Want to improve care for breast cancer patients? Listen to what they say on Twitter
UCLA research brief
Information shared by women with metastatic breast cancer on social media platforms like Twitter may be a timely source of data for policymakers hoping to improve care and outcomes for these patients.
UCLA researchers found that participants in a Twitter group chat about metastatic breast cancer identified a number of significant barriers to care, including communication gaps between health care providers and patients, delays in insurance authorizations for treatments and other procedures, insurance denials of palliative or specialized care, and challenges in obtaining disability benefits.
Based on participants’ online comments, the researchers say, patients could benefit from a variety of policies, including those that would improve access to clinical trials and expand the availability of nurse navigators who work with patients to overcome barriers to care.
Metastatic breast cancer survival rates are low and are impacted, in part, by time-sensitive access to care factors that may be improved through policy changes. Online communities have formed to provide support for patients and foster collaboration among patients, clinicians, advocates and researchers.
The Breast Cancer Social Media community for nearly a decade has hosted regular Twitter chats, online conversations at a designated time about a particular topic, with participants using a specific hashtag (#BCSM) for their posts. The group hosted a November 2019 chat on barriers to care and policy recommendations for patients with metastatic breast cancer.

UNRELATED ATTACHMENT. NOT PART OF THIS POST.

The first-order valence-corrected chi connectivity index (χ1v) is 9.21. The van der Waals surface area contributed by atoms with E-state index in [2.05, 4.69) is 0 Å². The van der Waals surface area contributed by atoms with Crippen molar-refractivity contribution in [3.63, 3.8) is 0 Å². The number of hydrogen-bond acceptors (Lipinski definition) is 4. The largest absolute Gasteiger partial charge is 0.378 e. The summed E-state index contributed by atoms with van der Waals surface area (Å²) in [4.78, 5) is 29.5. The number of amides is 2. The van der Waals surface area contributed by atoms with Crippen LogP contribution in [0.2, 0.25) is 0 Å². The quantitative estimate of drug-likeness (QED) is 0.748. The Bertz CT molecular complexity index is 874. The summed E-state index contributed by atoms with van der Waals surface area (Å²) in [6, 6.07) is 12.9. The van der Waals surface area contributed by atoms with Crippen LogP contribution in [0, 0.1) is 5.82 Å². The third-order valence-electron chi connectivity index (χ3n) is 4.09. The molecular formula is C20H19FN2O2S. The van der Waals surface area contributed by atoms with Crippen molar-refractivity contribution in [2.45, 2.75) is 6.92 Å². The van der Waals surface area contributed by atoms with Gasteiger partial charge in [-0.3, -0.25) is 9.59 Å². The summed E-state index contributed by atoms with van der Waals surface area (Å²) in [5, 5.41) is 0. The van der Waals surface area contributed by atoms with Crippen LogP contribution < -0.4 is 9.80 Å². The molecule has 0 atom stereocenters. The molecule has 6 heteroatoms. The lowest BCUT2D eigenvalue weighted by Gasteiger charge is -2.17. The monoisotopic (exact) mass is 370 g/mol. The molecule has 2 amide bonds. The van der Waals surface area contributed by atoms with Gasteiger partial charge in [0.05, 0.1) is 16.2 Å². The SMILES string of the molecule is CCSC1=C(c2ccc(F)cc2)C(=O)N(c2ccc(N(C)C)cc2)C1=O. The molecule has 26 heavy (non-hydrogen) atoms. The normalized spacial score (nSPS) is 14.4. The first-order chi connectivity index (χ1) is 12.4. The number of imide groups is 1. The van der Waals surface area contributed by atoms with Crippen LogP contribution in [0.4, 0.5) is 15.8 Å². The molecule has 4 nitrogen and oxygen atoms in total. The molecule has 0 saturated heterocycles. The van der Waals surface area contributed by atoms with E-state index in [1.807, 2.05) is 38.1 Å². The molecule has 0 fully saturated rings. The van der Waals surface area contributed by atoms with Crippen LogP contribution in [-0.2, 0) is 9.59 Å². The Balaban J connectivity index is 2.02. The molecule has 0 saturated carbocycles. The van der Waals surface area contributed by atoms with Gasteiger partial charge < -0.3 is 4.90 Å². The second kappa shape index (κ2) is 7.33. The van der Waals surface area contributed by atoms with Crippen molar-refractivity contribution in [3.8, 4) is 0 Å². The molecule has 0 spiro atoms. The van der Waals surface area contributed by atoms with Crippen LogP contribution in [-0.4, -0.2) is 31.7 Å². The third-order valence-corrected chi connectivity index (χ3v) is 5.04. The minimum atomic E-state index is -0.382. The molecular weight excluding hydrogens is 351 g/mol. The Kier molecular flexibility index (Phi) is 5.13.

The UCLA researchers participated in the chat, which addressed five questions about barriers and potential solutions. During the one-hour dialogue, 42 participants produced 288 tweets that generated 2.1 million impressions by users of the social media platform. Tweets and responses from the chat were analyzed to generate a summary of potential policy recommendations to improve care for metastatic breast cancer patients.
Online communities may provide timely, useful information for policymakers and other decision-makers to create actionable policies to bridge the gap in needs and services for metastatic breast cancer patients. They may also provide insights on how to best deliver resources and care amid the COVID-19 pandemic, with the health care system responding to rapidly changing needs from diverse communities.
The UCLA study authors are Riti Shimkhada, Deanna Attai, AJ Scheitler, Susan Babey, Beth Glenn and Ninez Ponce. The authors are affiliated with UCLA’ Jonsson Comprehensive Cancer Center, Center for Health Policy Research, David Geffen School of Medicine, and Fielding School of Public Health.
The study is published online in the peer-reviewed journal JMIR Public Health and Surveillance.
Support for the study was provided by a California Breast Cancer Research Program Policy Initiative grant.